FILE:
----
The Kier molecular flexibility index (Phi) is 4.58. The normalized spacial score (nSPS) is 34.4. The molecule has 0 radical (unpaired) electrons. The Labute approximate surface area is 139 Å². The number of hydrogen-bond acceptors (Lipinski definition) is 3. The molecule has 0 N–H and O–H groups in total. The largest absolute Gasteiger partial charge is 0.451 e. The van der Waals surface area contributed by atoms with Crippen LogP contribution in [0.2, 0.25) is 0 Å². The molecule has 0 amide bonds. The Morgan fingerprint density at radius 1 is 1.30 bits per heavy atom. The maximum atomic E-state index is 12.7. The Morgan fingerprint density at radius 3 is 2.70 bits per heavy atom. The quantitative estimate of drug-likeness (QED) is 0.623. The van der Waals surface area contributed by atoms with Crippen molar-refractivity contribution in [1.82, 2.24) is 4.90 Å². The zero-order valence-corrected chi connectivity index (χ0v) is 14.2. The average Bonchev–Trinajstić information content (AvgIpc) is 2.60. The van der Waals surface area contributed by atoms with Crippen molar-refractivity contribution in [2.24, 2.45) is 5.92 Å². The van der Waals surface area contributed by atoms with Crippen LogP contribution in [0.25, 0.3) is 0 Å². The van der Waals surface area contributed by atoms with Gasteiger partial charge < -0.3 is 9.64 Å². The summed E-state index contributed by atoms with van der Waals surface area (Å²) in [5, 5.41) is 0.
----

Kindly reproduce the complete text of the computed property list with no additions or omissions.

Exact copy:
The Kier molecular flexibility index (Phi) is 4.58. The normalized spacial score (nSPS) is 34.4. The molecule has 0 radical (unpaired) electrons. The Labute approximate surface area is 139 Å². The number of hydrogen-bond acceptors (Lipinski definition) is 3. The molecule has 0 N–H and O–H groups in total. The largest absolute Gasteiger partial charge is 0.451 e. The van der Waals surface area contributed by atoms with Crippen LogP contribution in [0.2, 0.25) is 0 Å². The molecule has 0 amide bonds. The Morgan fingerprint density at radius 1 is 1.30 bits per heavy atom. The maximum atomic E-state index is 12.7. The Morgan fingerprint density at radius 3 is 2.70 bits per heavy atom. The quantitative estimate of drug-likeness (QED) is 0.623. The van der Waals surface area contributed by atoms with Crippen molar-refractivity contribution in [1.82, 2.24) is 4.90 Å². The zero-order valence-corrected chi connectivity index (χ0v) is 14.2. The average Bonchev–Trinajstić information content (AvgIpc) is 2.60. The van der Waals surface area contributed by atoms with Crippen molar-refractivity contribution in [2.24, 2.45) is 5.92 Å². The van der Waals surface area contributed by atoms with Crippen LogP contribution in [0.25, 0.3) is 0 Å². The van der Waals surface area contributed by atoms with Gasteiger partial charge < -0.3 is 9.64 Å². The summed E-state index contributed by atoms with van der Waals surface area (Å²) in [5, 5.41) is 0.